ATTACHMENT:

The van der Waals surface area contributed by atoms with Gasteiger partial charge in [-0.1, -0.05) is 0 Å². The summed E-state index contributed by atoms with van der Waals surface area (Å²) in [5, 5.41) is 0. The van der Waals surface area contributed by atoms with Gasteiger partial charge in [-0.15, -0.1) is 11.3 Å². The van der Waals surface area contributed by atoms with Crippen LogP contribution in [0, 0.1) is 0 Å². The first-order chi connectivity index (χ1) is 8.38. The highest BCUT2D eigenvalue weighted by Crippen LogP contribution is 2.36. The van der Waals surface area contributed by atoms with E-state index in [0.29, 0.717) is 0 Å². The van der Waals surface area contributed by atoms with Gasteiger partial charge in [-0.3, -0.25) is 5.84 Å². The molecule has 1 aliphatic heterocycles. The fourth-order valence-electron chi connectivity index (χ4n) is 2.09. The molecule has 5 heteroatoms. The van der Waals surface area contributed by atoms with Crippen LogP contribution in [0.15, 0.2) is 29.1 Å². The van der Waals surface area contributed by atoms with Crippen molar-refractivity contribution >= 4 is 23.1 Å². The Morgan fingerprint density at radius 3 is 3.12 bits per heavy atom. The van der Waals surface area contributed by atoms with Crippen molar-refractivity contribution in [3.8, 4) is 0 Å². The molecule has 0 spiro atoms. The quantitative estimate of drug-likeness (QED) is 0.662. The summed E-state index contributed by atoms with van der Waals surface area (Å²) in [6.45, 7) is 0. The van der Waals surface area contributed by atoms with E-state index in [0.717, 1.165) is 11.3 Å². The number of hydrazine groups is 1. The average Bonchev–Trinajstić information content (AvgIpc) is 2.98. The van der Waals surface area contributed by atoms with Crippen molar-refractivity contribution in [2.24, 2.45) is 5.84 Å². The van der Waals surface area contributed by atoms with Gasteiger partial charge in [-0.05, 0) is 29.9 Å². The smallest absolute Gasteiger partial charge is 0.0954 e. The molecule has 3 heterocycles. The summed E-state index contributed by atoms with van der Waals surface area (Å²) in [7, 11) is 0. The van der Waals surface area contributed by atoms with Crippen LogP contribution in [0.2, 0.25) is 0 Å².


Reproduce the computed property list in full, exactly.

The van der Waals surface area contributed by atoms with Gasteiger partial charge in [-0.1, -0.05) is 0 Å². The summed E-state index contributed by atoms with van der Waals surface area (Å²) in [5, 5.41) is 0. The van der Waals surface area contributed by atoms with Gasteiger partial charge in [-0.15, -0.1) is 11.3 Å². The van der Waals surface area contributed by atoms with Crippen LogP contribution in [0, 0.1) is 0 Å². The first-order chi connectivity index (χ1) is 8.38. The highest BCUT2D eigenvalue weighted by Crippen LogP contribution is 2.36. The van der Waals surface area contributed by atoms with E-state index in [0.29, 0.717) is 0 Å². The van der Waals surface area contributed by atoms with Gasteiger partial charge in [-0.3, -0.25) is 5.84 Å². The molecule has 1 aliphatic heterocycles. The fourth-order valence-electron chi connectivity index (χ4n) is 2.09. The molecule has 5 heteroatoms. The van der Waals surface area contributed by atoms with Crippen LogP contribution in [0.15, 0.2) is 29.1 Å². The van der Waals surface area contributed by atoms with Crippen molar-refractivity contribution >= 4 is 23.1 Å². The Morgan fingerprint density at radius 3 is 3.12 bits per heavy atom. The van der Waals surface area contributed by atoms with Crippen molar-refractivity contribution in [3.8, 4) is 0 Å². The molecule has 0 spiro atoms. The quantitative estimate of drug-likeness (QED) is 0.662. The summed E-state index contributed by atoms with van der Waals surface area (Å²) in [6.45, 7) is 0. The van der Waals surface area contributed by atoms with E-state index in [0.717, 1.165) is 11.3 Å². The number of hydrazine groups is 1. The average Bonchev–Trinajstić information content (AvgIpc) is 2.98. The van der Waals surface area contributed by atoms with Crippen molar-refractivity contribution in [2.24, 2.45) is 5.84 Å². The van der Waals surface area contributed by atoms with Gasteiger partial charge in [-0.05, 0) is 29.9 Å². The smallest absolute Gasteiger partial charge is 0.0954 e. The molecule has 3 heterocycles. The summed E-state index contributed by atoms with van der Waals surface area (Å²) in [7, 11) is 0. The van der Waals surface area contributed by atoms with Crippen LogP contribution in [0.2, 0.25) is 0 Å².